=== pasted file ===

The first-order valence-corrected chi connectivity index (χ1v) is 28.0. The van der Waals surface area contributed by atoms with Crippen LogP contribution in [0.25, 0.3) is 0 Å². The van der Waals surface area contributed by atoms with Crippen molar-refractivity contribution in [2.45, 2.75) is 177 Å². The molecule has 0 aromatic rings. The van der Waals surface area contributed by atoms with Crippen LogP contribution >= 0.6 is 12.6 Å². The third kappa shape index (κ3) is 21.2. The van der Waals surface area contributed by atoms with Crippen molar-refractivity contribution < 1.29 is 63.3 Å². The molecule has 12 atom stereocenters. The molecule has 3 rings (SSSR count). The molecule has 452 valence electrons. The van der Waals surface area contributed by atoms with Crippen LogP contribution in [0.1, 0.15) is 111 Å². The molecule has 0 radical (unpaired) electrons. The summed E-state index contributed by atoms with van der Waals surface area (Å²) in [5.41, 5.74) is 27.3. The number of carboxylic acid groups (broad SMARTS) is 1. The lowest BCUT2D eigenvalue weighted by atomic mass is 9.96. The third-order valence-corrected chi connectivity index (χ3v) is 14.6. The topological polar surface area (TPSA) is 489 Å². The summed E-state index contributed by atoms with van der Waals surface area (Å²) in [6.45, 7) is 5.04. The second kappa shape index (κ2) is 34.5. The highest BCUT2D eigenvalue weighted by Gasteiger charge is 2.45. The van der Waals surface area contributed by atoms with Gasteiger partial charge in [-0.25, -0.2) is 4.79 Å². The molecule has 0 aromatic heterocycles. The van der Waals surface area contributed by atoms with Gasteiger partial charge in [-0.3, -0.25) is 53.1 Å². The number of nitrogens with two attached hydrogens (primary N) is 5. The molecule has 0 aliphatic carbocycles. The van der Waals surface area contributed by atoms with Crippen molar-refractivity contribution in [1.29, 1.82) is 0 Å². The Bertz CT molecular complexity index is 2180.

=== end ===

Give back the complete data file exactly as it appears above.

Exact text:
The first-order valence-corrected chi connectivity index (χ1v) is 28.0. The van der Waals surface area contributed by atoms with Crippen LogP contribution in [0.25, 0.3) is 0 Å². The van der Waals surface area contributed by atoms with Crippen molar-refractivity contribution in [2.45, 2.75) is 177 Å². The molecule has 0 aromatic rings. The van der Waals surface area contributed by atoms with Crippen LogP contribution >= 0.6 is 12.6 Å². The third kappa shape index (κ3) is 21.2. The van der Waals surface area contributed by atoms with Crippen molar-refractivity contribution < 1.29 is 63.3 Å². The molecule has 12 atom stereocenters. The molecule has 3 rings (SSSR count). The molecule has 452 valence electrons. The van der Waals surface area contributed by atoms with Crippen LogP contribution in [0.1, 0.15) is 111 Å². The molecule has 0 radical (unpaired) electrons. The summed E-state index contributed by atoms with van der Waals surface area (Å²) in [5.41, 5.74) is 27.3. The number of carboxylic acid groups (broad SMARTS) is 1. The lowest BCUT2D eigenvalue weighted by atomic mass is 9.96. The third-order valence-corrected chi connectivity index (χ3v) is 14.6. The topological polar surface area (TPSA) is 489 Å². The summed E-state index contributed by atoms with van der Waals surface area (Å²) in [6.45, 7) is 5.04. The second kappa shape index (κ2) is 34.5. The highest BCUT2D eigenvalue weighted by Gasteiger charge is 2.45. The van der Waals surface area contributed by atoms with Gasteiger partial charge in [-0.25, -0.2) is 4.79 Å². The molecule has 0 aromatic heterocycles. The van der Waals surface area contributed by atoms with Gasteiger partial charge in [-0.3, -0.25) is 53.1 Å². The number of nitrogens with two attached hydrogens (primary N) is 5. The molecule has 0 aliphatic carbocycles. The van der Waals surface area contributed by atoms with Crippen molar-refractivity contribution in [1.29, 1.82) is 0 Å². The Bertz CT molecular complexity index is 2180.